Finding the Data That Builds Metrics

Last modified: December 10, 2019

Finding data icon

From the previous chapters most of the ambiguity of what is going on the dashboard should have been addressed:

  • Why - why you are building this dashboard
  • Who – who you will be working with in the dashboard creation process
  • What – what metrics will support decisions to achieve the dashboards goal

However the biggest challenge can be the “How”, as in how do we get the data to build the actual dashboard. The three data scenarios you will encounter are:

  • When you have the data
  • When you have messy data (most common)
  • When you have no data

If you have the data this will be an easy step of the process. If the data is messy or it does not exist things will get much more challenging.

When you have the data

Now you have to find the data that you will use to calculate those metrics in your database. Review the schemas of the databases you have access to.

available schemas

Finding where the data is that you need can be the hardest part of the process. Often times data is not well documented and what you need could be spread across multiple databases. First search for tables that have keywords from your Metrics Spreadsheet.

Find relevant tables in the menu

When you find something promising such as a table with the same keyword you searched or contains a field that matches your keyword do a quick query:

FROM operations

check for relevant info with limit

Once you get the results you can quickly see if it has the relevant information. In this case we can see it has a department column that looks appropriate, and the amount column may be the cost data we are looking for.

If a table such as this one looks relevant to one of the metrics write it down or put it directly in the Metrics Spreadsheet.

Your next step will be to determine what data you cannot find yourself. If you find a table but are unsure if it is the correct data put the name of the table in with a ? at the end. If you cannot find any relevant tables for a metric put three ? in the Metrics Spreadsheet.

Full metric spreadsheet

If you have any questions about the tables or columns you have found, it is time to consult the Data Gatekeeper. I’d highly recommend coming to the Data Gatekeeper with the list of tables and fields you have questions about, using the metric spreadsheet is a convenient way to structure the conversation.

Go through each metric with the Data Gatekeeper, and explain what tables and fields you think you should be using and which ones you have questions about.

table structure with desired tables highlighted

The Data Gatekeeper will confirm which tables and fields you have selected so far or will help locate the tables and fields you need. Some of the data you need might not be accessible to you due to access permissions. The Data Gatekeeper may grant you access or will provide feedback about how to work around this limitation. After locating the relevant tables, update the Metrics Spreadsheet.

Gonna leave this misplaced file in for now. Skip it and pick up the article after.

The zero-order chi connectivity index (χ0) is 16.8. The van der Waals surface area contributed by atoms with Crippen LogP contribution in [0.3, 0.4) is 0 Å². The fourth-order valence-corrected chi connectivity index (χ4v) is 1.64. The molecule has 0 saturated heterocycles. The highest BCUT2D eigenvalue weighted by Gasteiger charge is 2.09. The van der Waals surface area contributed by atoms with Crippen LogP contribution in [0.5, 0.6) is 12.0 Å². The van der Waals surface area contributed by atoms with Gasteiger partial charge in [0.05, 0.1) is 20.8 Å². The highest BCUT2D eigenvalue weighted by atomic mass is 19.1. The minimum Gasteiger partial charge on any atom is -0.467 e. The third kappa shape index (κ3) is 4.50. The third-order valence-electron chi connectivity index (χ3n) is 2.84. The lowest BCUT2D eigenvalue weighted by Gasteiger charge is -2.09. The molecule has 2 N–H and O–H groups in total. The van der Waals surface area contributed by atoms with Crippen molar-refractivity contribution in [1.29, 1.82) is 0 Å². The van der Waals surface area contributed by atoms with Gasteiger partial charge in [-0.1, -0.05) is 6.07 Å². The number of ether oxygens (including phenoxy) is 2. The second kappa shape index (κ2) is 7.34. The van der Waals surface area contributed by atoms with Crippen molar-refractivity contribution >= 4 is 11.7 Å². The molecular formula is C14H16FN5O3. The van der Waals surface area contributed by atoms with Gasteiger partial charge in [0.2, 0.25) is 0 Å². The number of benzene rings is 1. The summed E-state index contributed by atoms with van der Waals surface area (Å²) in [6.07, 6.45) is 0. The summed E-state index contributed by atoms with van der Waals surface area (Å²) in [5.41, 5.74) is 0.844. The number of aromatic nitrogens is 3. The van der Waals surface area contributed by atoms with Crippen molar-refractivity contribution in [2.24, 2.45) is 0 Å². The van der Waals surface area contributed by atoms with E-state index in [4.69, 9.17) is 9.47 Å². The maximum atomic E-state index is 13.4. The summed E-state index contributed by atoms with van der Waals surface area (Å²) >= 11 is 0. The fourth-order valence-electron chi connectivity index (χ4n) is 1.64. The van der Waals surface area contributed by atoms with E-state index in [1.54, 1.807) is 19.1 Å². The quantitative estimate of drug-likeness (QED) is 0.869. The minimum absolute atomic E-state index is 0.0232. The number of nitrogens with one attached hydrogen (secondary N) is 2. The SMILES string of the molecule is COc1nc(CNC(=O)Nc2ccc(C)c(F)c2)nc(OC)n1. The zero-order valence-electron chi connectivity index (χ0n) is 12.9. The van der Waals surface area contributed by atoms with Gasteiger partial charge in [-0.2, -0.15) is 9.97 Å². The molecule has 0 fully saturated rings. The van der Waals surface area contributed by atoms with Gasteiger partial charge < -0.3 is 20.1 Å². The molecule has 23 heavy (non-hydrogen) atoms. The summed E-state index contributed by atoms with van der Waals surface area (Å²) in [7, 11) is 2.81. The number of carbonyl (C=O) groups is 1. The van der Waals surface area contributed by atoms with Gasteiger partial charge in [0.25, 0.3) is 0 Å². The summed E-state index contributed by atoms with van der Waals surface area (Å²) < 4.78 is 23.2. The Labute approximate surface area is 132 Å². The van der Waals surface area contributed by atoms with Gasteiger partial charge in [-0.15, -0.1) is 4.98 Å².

Metrics spreadsheet with datasources highlighted

We also need to specify the fields within the tables that will be used to make creating the SQL queries easy. Place the field names from the tables you found into the Formulas directly and put them in parentheses below your grouping categories in the Content column. Notice ‘Total’ does not have a column associated with it because it is the full aggregation.

Metrics spreadsheet with the formulae highlighted

When you have messy data

Well you have data but it is messy. It may be obvious such as missing values. It may be mysterious, such as a value you have is different than what a user of your application is seeing. Let’s explore what to do about different messy data problems.

Missing values

On any column that you will be using in a metric calculation you should check for Nulls and blank records. Here is an example query to get the Total number of nulls and nulls as a percent of total records.

FROM table
WHERE field is null

To check for blank values we can use:

FROM table
WHERE field = '' or field = ' '

You need to evaluate how to treat missing values.

  • Ignore: leave the values as they are
    • This is the most common approach to dealing with missing data, you note the amount of missing values that exist and move on.
    • If there are high amounts of missing data in a field it is not recommended to use it in a calculation since it may no longer be representative of that field.
  • Delete: remove any records with missing data
    • Deletion is only recommended if the records are a very small minority of the data set so it does not skew the data.
    • One legitimate reason for removing a record due to a missing value is if it has missing values in multiple fields.
  • Impute: replace the missing value with a value
    • If the data is relatively normally distributed replacing the value with the average or median can be done if there are only a few records missing the value.
    • In some cases it is clear that leaving a field blank might indicate that the answer is 0, in these cases it is appropriate to impute with a 0

Regardless of which option you choose be sure to have the decision documented so others can reproduce the calculation and understand if they should take the data they are seeing to be 100% accurate or not.

Obviously Wrong Values

On any column that you will be using in a metric calculation you should also check for bizarre values. The Data School recommends doing a quick check on the highest and lowest values of any of the fields that will be used. You can do this using the ORDER BY clause.

FROM table
FROM table

This will quickly surface values that are way off if they are in the field.

In text fields this is more difficult to detect, however there are some tricks here as well. They are more use case oriented tips.

  • Phone Number
    • Common fake numbers 123-456-7890, 000-000-0000, 867-5309, and 999-999-9999
  • Name